I is for Indian

I wasn’t  familiar with this meat bird, so I looked through my collection of vintage poultry books, and discovered a listing for it in British Poultry, published in 1927, which states that in America it is styled as “Cornish game.” Take a look at how strong this specimen is. It looks like an elongated modern Cornish. The entry in the book says that these birds do best when running in almost a wild state until maturity. And that, if interested in taking to poultry shows, a good specimen, with proper attention, can be used for years. Contrast that with our modern meat bird, that is so breast-heavy that it can no longer mate naturally, and that grows so fast, that if it’s not harvested for meat at under three-months of age, will die before the age of one, anyway. (Imagine the Hulk, bursting forth, but not going on with powerful muscles, but rather collapsing from the transformation.)

This card reminds me of what has happened to many of our domestic breeds. You just have to look at the pug to see where we’ve gone too far breeding for certain traits.

Do any of my UK readers have experience with the Indian? Are they still available? I hope that they are, and that their genetics are being put to good use.




I poem

H is for Houdan

The Houdan’s array of feathers on her head is not as extravagant as that on the Polish. That crazy V-shaped comb works to keep the feathers in place, rather like a hairband. Does this mean that the hen is also not as ditzy as the Polish? Do you keep Houdans? Tell me about their personalities.

h for Houdan


H poem

My Christmas Present

This morning there was a light brown egg in the nesting box in the Big Barn.



Amber, the Buff Orpington, began her molt late in the summer. It took her weeks to shed her old feathers and grow new ones, and then a few more weeks to replenish her nutrients. Although the optimal light for laying is a 14-hour day, we’ve just passed the darkest stretch of the year, the coop has big windows, the hens are outside early each morning, and so there is enough sun to reach their pineal glands, which tell the hens to lay. It’s also been a remarkably mild winter (so far.)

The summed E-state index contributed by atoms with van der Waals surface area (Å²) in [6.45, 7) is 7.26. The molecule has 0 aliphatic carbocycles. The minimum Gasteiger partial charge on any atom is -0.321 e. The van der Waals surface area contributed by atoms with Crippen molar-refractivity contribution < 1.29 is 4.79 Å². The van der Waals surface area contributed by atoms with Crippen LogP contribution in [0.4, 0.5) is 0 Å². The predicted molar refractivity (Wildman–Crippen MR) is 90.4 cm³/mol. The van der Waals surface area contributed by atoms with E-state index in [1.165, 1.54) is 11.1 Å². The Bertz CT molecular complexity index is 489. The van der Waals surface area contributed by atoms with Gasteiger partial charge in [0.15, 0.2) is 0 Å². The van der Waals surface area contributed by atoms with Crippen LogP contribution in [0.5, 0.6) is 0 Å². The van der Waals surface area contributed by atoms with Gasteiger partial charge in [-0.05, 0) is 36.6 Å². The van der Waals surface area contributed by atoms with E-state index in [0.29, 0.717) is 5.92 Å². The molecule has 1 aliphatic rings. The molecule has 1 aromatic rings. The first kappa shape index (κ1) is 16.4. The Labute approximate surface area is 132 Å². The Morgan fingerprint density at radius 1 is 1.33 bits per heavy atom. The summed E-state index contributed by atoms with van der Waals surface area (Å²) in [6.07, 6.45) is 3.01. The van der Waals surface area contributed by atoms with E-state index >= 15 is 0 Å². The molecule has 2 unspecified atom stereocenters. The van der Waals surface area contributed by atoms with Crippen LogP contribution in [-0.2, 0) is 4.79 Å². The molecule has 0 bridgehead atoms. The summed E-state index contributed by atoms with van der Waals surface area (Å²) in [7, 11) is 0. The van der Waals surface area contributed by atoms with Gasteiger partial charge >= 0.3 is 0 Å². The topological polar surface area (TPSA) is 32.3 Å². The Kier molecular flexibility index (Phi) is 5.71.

Buff Orpington


That all adds up to this.

egg basket


Twiggy, that astounding hen, has yet to stop laying. This is my first White Leghorn, so I’ve no idea when she’ll stop and molt. Twiggy is on track to lay 300+ eggs this year. Which only gives her two months of down time. When will they be? In February when the other hens resume laying? We’ll have to wait and see.


In the meanwhile, thank you, Amber, for that lovely Christmas present.

G is for Game Bird

For as long as humans have kept poultry there has been cock fighting. It’s a horrible bloody “sport” and is banned in many states. But, out of that history comes this interesting and unique breed. I hear that they are full of personality and fun to watch. It’s important to keep them around so that genetic diversity in domestic chickens is maintained.

For those of you that, as children, dreamed of keeping a pet dinosaur, this is the breed for you.

g is for game



You might even get an egg or two.

G poem

F is for Faverolle

This is a glorious-looking bird. The ear muffs and beard! Those feathered feet! Those fluffy pantaloons!

F for faverolle


So charming, but I don’t keep this breed. I stay away from feather-footed beauties. They’re higher maintenance than I like to have around. Ice and muck cling to those leg and foot feathers. Rather than providing warmth, they’re a detriment in New England where we say that we have five seasons – spring, summer, fall, winter, and mud.

Besides, they’re not known for their eggs.

f poem


Do you keep Faverolles? Are they worth the trouble? Let me know – your comment doesn’t have to be in a poem, but extra points if it is :)